In-Depth Look: Athletic Trainer for a Physical Therapy Clinic
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Dr. Heather Cramer, DAT, ATC is an Athletic Trainer (AT) with El Dorado Physical Therapy clinic in Folsom, California. She works alongside other ATs, physical therapists (PT) and physical therapy assistants (PTA) in providing care to patients in an orthopedic outpatient physical therapy clinic.
Describe your setting:
Working in an outpatient physical therapy clinic, I treat patients from ages 3 to 99 who come to our clinic with a variety of orthopedic injuries, post-surgical, acute athletic injuries and chronic pain. I provide patient care in the form of manual therapy, neuromuscular re-education, strength and rehabilitation exercises, preventative exercises and biomechanical evaluation, along with recommendations for future strength and conditioning depending on what activities or work the patient is returning to.
How long have you worked in this setting?
I have practiced with this company for 14 ½ years and have practiced in the physical therapy setting for a total of 16 ½ years.
Describe your typical day:
On a typical day, I have a variety of patients and my job with each patient may vary. For the 8 hours I am scheduled in the clinic, we schedule patients every 15-30 minutes depending on the patient’s status and staff available. We thrive on a team approach when treating our patients, and we aim to keep clinical staff consistent for each patient.
Sometimes I have a patient for the first half of their treatment and other times I have them for the second half. Patients are assigned to me based on the plan of care laid out by the primary evaluating PT. I work in conjunction with 7 PTs in my office, determining what each patient may need and if my specialties are required or that of another colleague.
In one day, I may see anywhere between 12 and 30 patients. If I have a patient for their first half of treatment, I have 30 minutes to provide hands-on techniques such as Mulligan techniques, myokinesthetics, astym, neurodynamics, muscle energy techniques, joint mobilizations or soft tissue mobilization. Then, I may transfer the patient to another AT, PTA or physical therapy aide for their second half of treatment.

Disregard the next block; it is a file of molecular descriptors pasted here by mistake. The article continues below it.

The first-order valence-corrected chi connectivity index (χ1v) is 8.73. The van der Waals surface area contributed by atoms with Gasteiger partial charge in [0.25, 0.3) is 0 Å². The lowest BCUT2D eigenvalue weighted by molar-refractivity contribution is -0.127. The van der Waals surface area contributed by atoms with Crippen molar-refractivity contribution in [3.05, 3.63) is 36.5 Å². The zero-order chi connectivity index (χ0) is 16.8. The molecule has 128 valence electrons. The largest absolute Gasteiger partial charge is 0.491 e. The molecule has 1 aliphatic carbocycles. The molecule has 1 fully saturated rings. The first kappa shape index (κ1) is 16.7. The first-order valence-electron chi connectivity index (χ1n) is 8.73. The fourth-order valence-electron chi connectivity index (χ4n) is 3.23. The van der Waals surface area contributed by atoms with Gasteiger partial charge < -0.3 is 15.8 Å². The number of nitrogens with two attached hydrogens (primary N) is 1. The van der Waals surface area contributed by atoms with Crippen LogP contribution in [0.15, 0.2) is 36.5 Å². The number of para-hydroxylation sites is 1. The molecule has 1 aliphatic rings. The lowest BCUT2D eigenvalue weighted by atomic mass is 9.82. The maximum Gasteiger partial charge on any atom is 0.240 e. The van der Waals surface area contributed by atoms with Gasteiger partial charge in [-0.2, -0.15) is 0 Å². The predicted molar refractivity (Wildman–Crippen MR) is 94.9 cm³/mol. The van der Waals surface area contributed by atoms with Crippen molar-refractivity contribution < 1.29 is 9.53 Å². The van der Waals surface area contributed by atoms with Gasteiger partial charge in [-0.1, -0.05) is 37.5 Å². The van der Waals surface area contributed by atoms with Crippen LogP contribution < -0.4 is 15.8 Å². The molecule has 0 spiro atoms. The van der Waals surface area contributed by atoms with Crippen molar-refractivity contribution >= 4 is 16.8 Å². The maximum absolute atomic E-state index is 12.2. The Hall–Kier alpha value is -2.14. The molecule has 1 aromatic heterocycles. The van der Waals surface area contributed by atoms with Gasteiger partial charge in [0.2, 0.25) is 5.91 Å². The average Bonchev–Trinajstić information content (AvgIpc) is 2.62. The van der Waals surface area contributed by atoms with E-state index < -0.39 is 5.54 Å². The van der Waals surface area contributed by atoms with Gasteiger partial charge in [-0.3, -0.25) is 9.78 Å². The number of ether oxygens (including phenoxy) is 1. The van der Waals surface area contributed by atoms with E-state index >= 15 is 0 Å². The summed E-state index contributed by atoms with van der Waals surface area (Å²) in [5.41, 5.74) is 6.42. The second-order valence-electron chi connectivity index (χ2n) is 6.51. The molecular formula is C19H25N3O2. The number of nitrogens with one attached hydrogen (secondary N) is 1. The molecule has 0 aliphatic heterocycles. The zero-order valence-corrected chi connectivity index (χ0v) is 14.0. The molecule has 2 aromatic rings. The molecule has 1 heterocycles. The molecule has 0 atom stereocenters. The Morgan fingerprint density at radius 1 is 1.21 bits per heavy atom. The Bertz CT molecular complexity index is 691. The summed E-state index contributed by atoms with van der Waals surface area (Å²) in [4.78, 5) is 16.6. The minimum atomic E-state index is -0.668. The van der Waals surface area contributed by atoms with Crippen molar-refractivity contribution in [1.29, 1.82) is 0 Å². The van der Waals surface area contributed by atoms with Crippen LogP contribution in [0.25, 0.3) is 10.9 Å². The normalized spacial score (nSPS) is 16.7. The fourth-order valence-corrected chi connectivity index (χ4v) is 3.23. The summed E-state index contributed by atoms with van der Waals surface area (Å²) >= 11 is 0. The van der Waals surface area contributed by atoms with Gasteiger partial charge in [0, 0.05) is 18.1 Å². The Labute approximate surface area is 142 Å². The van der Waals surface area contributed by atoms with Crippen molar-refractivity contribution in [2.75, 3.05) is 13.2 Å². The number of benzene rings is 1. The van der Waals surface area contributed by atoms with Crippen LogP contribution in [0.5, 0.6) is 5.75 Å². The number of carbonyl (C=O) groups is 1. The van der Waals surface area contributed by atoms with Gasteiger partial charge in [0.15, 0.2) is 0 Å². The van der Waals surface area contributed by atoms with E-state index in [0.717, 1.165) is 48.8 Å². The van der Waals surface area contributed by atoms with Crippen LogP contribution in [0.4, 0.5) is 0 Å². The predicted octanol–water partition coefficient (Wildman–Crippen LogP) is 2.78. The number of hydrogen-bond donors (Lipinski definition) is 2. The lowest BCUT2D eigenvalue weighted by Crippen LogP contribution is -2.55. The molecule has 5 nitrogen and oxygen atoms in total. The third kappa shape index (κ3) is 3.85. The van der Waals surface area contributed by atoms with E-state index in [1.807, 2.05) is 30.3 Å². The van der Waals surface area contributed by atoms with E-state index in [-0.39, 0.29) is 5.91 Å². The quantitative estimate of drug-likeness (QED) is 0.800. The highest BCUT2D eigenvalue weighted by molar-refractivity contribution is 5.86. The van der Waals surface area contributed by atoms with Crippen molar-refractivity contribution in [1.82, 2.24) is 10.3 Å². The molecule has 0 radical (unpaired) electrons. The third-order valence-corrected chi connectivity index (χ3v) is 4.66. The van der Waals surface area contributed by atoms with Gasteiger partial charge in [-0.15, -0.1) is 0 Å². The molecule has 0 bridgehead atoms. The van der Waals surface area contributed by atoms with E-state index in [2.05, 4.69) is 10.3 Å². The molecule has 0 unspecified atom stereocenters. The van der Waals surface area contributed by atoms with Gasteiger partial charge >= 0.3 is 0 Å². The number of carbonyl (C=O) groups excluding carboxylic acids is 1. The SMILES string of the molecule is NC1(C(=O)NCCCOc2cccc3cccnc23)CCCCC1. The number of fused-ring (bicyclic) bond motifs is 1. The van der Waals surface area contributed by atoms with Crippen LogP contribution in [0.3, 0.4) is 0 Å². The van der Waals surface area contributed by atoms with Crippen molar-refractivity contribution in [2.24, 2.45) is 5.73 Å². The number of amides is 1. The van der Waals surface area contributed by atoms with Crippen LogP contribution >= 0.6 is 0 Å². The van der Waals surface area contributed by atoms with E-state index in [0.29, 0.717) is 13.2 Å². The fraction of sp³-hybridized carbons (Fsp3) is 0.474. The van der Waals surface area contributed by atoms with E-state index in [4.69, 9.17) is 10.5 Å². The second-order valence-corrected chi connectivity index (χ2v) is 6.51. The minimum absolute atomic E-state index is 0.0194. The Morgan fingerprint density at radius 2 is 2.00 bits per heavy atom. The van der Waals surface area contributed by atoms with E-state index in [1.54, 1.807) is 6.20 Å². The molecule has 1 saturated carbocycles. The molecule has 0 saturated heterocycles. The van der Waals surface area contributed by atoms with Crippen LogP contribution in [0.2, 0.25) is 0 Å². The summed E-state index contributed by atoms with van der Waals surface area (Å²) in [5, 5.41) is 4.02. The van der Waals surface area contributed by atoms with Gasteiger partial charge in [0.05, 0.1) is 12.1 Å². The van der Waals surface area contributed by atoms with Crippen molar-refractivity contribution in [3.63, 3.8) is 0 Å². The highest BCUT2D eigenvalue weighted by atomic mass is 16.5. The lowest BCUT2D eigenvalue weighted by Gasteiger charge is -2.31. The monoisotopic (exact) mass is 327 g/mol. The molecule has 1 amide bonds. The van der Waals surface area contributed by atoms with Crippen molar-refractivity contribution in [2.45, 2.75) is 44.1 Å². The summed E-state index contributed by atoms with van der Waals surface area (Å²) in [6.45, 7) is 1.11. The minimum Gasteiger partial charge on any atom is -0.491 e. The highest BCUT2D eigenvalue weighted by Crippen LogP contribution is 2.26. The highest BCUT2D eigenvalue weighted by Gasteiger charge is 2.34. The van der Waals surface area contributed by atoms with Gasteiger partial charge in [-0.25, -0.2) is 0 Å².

If I have a patient for the second half of their treatment, I may perform manual therapy if the PT believes more is necessary. Usually second half of a treatment involves instruction and supervision of rehabilitation exercises. Occasionally, I will be supervising 24 people in a 30-minute span.
What do you like about your position?
I like the variety of patients and injuries that I see on a daily basis. I like the challenge of thinking outside of the box because every patient is unique and presents differently. I also really like working with all of my colleagues because we each have different education and backgrounds so we can constantly bounce ideas off of each other, reach out to each other when we have hit plateaus with patients and get different perspectives. There are 2 ATs, 7 PTs, and 3 PTAs in my office so we have a lot of knowledge to share. Sometimes the PT is asking me for advice, and sometimes I am asking a PT or PTA.
What advice do you have about your practice setting for a young AT looking at this setting?
Every PT clinic is different in their main focus of practice, so my first recommendation is to get clinical rotations or internships in different ones. Some are mainly rehab and exercise/movement-based in their treatments. Others are very manual therapy-based with a lot of hands-on treatment. And some are a mix of both areas.
Secondly, I highly recommend continuing education courses across a broad spectrum of manual therapy techniques, movement analysis and the latest rehab exercises. I have learned from the 20 plus ATs and PTs I have worked with that it’s always good to have a broad toolbox of paradigms to choose from for treatments, even if you have 3 or 4 that are your typical go-to treatments. And lastly, NEVER STOP LEARNING!